6. Gëzim Visoka and Nicolas Lemay-Hébert (2020), Normalisation in World Politics, Ann Arbor: The University of Michigan Press.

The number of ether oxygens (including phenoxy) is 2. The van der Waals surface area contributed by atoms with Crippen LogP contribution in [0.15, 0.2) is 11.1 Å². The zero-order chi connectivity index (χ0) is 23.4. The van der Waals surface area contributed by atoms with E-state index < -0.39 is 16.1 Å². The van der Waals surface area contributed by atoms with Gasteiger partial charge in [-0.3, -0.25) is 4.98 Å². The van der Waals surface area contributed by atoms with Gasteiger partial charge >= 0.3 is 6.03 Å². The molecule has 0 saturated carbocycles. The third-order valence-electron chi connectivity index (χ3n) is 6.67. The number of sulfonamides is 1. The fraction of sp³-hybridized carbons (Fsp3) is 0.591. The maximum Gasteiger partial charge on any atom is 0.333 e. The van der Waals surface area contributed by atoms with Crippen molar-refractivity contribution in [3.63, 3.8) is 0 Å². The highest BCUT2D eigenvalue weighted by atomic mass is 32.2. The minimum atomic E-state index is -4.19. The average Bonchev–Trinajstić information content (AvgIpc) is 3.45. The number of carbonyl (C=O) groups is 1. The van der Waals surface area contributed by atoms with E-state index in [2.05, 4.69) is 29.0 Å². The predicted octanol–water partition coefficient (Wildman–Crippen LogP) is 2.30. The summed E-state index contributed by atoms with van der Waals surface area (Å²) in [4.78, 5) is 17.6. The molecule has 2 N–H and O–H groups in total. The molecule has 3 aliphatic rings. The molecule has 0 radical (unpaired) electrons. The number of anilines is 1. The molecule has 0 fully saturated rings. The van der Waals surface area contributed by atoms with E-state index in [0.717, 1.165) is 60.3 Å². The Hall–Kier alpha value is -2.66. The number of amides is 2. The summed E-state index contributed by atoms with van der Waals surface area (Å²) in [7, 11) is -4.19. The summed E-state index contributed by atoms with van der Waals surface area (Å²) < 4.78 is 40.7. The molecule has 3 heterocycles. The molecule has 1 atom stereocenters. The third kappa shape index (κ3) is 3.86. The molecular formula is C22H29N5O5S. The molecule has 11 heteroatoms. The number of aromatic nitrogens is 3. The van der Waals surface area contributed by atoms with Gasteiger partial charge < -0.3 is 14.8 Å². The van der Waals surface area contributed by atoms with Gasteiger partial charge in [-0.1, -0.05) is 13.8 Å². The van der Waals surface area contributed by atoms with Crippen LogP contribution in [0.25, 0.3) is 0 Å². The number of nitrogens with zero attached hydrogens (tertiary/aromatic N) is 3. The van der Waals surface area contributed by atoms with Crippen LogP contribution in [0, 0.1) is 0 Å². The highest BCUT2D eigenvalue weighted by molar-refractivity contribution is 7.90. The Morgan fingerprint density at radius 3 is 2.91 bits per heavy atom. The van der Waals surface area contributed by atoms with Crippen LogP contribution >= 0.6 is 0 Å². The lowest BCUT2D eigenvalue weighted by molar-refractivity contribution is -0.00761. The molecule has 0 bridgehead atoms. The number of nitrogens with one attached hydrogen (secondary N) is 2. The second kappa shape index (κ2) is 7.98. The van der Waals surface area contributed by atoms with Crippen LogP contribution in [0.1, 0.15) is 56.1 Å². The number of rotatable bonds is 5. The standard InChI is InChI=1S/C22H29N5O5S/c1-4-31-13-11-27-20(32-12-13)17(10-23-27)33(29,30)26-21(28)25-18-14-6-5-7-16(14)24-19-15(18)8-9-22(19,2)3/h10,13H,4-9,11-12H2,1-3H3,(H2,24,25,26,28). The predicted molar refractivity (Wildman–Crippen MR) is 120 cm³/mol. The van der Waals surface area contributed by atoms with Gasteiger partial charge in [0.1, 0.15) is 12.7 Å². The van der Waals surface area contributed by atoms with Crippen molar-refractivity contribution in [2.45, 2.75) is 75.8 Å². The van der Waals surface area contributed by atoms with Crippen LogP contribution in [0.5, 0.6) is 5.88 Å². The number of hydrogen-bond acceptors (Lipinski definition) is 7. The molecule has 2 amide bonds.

This book seeks to critically interrogate different praxeological invocations of normalcy and normalisation in world politics. The concepts of normalcy and normalisation have been variously defined in different disciplines, making the notions essentially contested and contingent on semantic interpretations. Using Foucauldian-inspired framework, we define normalisation in world politics as a set of governmentality practices aimed at disciplining and regulating societies deemed ‘abnormal’ or ‘dysfunctional’ through wide-ranging forms of, normalisation practices—imposing, restoring, and accepting normalcy—are made possible by specific discourses. We argue that shedding light on the politics of normalisation is essential for making sense how international authority is constructed through exercising power by abnormalising certain societies, places, and situation and rendering plausible intervention with ambiguous and uncertain intentions immune from the responsibility for eventual harm caused. The analysis in this book are informed by a wide range of case studies and critical review of policy documents to provide empirical texture to the analysis of normalisation in world politics.
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